Making connections during Fort Croghan Day
Making connections. That’s the key to getting people, especially youngsters, interested in history. It’s something retired teacher and Burnet County Heritage Society member Cheryl Henderson is passionate about.
“Education is all about making connections,” she emphasized. “If we can get them to connect history to today and tomorrow, they’ll see how important it is.”
It’s part of the mission of the Heritage Society that members foster through the Fort Croghan Grounds and Museum and especially during Fort Croghan Day, which is Saturday, October 12.
The event is 9 a.m.-4 p.m. at the museum, 703 Buchanan Drive (Texas 29 West) in Burnet. Admission and parking are free. The parking entrance is located just west of the museum — look for the signs.
During Fort Croghan Day, volunteers dressed in period costumes turn the grounds into a lookback at how people lived and worked as they settled Burnet County. One of the things that sets Fort Croghan Museum and Grounds apart from similar historical sites is everything on the grounds and in the museum is authentic. The Burnet County Heritage Society, which manages the fort, has strived to bring in structures, artifacts, and items that are from the time periods they represent. All the buildings on the fort grounds are from the early settler period of Burnet County, with the exception of the teepee. Over the years, the society has located the buildings and moved them to the fort grounds.
On Fort Croghan Day, visitors can check out all the buildings as volunteers share what life was like during those times. They’ll also have many activities going on that pioneers did such as grinding corn, washing clothes, making food, and teaching class.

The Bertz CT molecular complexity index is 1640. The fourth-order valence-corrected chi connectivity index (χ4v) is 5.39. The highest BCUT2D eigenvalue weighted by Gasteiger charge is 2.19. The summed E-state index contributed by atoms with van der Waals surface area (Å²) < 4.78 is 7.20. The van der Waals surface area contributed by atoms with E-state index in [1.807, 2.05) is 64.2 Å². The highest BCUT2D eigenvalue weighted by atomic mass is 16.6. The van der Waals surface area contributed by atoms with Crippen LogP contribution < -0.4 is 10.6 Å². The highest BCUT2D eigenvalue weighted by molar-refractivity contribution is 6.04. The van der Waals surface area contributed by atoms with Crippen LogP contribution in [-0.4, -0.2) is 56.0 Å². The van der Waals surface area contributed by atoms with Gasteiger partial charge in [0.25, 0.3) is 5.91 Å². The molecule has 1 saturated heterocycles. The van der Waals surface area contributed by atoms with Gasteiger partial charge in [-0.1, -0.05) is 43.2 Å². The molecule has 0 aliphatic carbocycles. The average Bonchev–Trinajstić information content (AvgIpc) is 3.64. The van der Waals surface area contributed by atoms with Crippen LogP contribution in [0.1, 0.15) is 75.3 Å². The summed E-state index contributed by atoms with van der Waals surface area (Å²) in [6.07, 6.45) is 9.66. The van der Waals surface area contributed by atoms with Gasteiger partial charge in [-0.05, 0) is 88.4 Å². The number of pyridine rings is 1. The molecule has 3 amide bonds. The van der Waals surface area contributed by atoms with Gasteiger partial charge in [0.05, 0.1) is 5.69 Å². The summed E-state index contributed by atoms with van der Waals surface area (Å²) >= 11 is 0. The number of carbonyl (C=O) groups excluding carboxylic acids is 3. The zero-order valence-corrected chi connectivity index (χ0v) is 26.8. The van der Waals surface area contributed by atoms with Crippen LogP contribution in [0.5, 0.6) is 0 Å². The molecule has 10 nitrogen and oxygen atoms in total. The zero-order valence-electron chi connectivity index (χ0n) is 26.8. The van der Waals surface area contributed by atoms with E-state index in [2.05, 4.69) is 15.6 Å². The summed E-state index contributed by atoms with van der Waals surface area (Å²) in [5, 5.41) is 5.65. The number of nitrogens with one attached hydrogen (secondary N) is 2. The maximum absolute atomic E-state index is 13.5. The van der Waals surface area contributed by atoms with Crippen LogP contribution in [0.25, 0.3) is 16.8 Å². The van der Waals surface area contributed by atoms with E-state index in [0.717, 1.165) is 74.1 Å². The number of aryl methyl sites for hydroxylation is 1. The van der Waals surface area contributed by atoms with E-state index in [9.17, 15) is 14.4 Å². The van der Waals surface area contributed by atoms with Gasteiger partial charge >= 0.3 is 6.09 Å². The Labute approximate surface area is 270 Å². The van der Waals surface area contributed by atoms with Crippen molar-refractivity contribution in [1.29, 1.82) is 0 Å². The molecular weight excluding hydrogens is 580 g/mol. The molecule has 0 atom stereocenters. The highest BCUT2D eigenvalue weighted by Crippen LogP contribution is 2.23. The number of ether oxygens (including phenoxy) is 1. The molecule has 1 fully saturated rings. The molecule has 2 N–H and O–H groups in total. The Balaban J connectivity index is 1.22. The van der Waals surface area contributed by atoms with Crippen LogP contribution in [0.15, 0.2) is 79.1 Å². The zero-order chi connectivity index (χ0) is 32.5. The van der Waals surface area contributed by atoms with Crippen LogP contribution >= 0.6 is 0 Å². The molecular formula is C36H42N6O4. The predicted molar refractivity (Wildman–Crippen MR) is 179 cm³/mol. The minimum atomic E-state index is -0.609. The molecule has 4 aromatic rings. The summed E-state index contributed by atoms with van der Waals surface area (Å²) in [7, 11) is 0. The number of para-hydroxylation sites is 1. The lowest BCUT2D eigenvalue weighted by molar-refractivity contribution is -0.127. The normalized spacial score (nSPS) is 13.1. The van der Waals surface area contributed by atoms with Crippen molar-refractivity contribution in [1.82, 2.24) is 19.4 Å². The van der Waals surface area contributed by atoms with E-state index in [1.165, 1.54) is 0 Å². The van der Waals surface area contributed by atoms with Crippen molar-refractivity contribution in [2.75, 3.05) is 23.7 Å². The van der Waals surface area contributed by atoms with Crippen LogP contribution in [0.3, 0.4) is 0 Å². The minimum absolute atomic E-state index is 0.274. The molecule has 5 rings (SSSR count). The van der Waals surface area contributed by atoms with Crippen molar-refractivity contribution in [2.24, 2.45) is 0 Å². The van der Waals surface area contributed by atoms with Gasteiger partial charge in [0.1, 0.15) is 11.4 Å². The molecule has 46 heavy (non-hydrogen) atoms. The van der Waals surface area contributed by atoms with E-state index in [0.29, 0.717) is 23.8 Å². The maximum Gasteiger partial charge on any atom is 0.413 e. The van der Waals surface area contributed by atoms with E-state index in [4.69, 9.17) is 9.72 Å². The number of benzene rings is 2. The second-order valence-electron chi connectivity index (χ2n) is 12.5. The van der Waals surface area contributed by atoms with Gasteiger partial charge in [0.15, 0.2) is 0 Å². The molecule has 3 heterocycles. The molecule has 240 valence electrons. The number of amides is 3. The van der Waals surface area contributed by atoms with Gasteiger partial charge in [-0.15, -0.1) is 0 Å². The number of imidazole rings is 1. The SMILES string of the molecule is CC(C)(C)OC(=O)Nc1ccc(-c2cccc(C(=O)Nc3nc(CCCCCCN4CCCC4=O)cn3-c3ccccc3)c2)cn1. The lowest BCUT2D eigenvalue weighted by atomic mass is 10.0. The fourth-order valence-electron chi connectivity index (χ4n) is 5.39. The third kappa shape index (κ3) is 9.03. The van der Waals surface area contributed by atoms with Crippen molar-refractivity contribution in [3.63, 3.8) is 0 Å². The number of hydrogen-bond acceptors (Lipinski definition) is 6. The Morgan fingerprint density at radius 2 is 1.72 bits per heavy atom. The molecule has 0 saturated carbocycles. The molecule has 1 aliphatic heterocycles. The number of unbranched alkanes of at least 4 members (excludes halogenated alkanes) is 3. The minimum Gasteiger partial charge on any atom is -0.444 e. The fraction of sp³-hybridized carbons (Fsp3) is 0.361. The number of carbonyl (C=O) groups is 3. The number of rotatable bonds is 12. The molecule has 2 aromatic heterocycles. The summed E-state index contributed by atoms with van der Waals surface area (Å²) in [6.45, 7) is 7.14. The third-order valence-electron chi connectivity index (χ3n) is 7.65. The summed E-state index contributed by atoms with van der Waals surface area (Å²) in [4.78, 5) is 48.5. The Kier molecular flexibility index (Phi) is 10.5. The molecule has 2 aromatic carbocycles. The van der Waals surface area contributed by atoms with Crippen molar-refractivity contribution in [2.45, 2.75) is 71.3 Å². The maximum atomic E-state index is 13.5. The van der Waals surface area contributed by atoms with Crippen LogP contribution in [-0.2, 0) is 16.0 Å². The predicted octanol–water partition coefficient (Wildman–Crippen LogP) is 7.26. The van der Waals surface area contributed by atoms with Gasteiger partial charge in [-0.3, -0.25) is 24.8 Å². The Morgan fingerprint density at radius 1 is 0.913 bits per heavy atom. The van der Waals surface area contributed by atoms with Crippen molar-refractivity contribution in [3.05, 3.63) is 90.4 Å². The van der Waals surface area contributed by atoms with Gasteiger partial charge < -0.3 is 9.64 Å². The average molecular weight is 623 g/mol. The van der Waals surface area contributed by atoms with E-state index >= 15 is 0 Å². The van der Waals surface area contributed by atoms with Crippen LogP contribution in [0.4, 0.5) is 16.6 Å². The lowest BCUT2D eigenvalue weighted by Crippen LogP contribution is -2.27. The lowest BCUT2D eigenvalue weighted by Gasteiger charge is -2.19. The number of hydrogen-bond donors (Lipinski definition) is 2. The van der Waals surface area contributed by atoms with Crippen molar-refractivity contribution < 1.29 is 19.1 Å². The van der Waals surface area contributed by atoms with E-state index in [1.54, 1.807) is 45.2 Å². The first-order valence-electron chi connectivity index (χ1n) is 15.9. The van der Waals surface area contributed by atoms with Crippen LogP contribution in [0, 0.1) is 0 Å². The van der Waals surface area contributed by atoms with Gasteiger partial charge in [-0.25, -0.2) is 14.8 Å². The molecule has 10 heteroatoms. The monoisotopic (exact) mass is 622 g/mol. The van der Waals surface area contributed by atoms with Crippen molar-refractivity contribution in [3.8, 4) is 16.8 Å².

Yes, there’s even a one-room schoolhouse.
The day includes several hands-on activities as well and live music, including a local mountain dulcimer group.
Henderson explained that going to a place like Fort Croghan, whether during regular hours or special events such as Fort Croghan Day, is more meaningful for people if they can find a connection to today. When she leads school groups through the fort, Henderson often challenges the students to not just see an artifact for what it did 100 years ago, but to tie it into modern times and the future.
For instance, a telegraph machine seems like it has no role in today’s world, but Henderson will push the students to consider how communication has changed over the years and look at how they use smartphones. Then, she’ll challenge them to imagine what communication systems will look like in the future.
It goes back to getting people to make those connections, Henderson added.
Throughout the day, volunteers and re-enactors will demonstrate many of the ways Burnet County pioneers lived. After the October 12 event, the fort will close for the fall and winter season with the exception of Christmas at Old Fort Croghan in December.
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